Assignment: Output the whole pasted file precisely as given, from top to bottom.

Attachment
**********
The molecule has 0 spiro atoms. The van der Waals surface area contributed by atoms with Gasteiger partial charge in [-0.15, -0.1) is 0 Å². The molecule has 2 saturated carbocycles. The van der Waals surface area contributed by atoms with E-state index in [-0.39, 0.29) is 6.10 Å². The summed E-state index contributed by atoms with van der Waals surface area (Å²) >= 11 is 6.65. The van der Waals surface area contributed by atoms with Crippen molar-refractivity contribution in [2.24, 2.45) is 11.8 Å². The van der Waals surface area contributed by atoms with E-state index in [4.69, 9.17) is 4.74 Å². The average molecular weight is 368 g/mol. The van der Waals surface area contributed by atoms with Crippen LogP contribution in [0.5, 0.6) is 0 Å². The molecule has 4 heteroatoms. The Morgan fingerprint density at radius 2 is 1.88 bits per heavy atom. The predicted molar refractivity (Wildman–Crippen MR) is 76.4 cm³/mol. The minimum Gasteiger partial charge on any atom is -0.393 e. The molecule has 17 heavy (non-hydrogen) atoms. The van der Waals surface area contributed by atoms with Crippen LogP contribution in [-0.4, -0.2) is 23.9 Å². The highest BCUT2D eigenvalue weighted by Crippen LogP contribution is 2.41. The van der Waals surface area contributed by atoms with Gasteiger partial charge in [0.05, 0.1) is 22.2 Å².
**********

The molecule has 0 spiro atoms. The van der Waals surface area contributed by atoms with Gasteiger partial charge in [-0.15, -0.1) is 0 Å². The molecule has 2 saturated carbocycles. The van der Waals surface area contributed by atoms with E-state index in [-0.39, 0.29) is 6.10 Å². The summed E-state index contributed by atoms with van der Waals surface area (Å²) >= 11 is 6.65. The van der Waals surface area contributed by atoms with Crippen molar-refractivity contribution in [2.24, 2.45) is 11.8 Å². The van der Waals surface area contributed by atoms with E-state index in [4.69, 9.17) is 4.74 Å². The average molecular weight is 368 g/mol. The van der Waals surface area contributed by atoms with Crippen LogP contribution in [0.5, 0.6) is 0 Å². The molecule has 4 heteroatoms. The Morgan fingerprint density at radius 2 is 1.88 bits per heavy atom. The predicted molar refractivity (Wildman–Crippen MR) is 76.4 cm³/mol. The minimum Gasteiger partial charge on any atom is -0.393 e. The molecule has 17 heavy (non-hydrogen) atoms. The van der Waals surface area contributed by atoms with Crippen LogP contribution in [-0.4, -0.2) is 23.9 Å². The highest BCUT2D eigenvalue weighted by Crippen LogP contribution is 2.41. The van der Waals surface area contributed by atoms with Gasteiger partial charge in [0.05, 0.1) is 22.2 Å².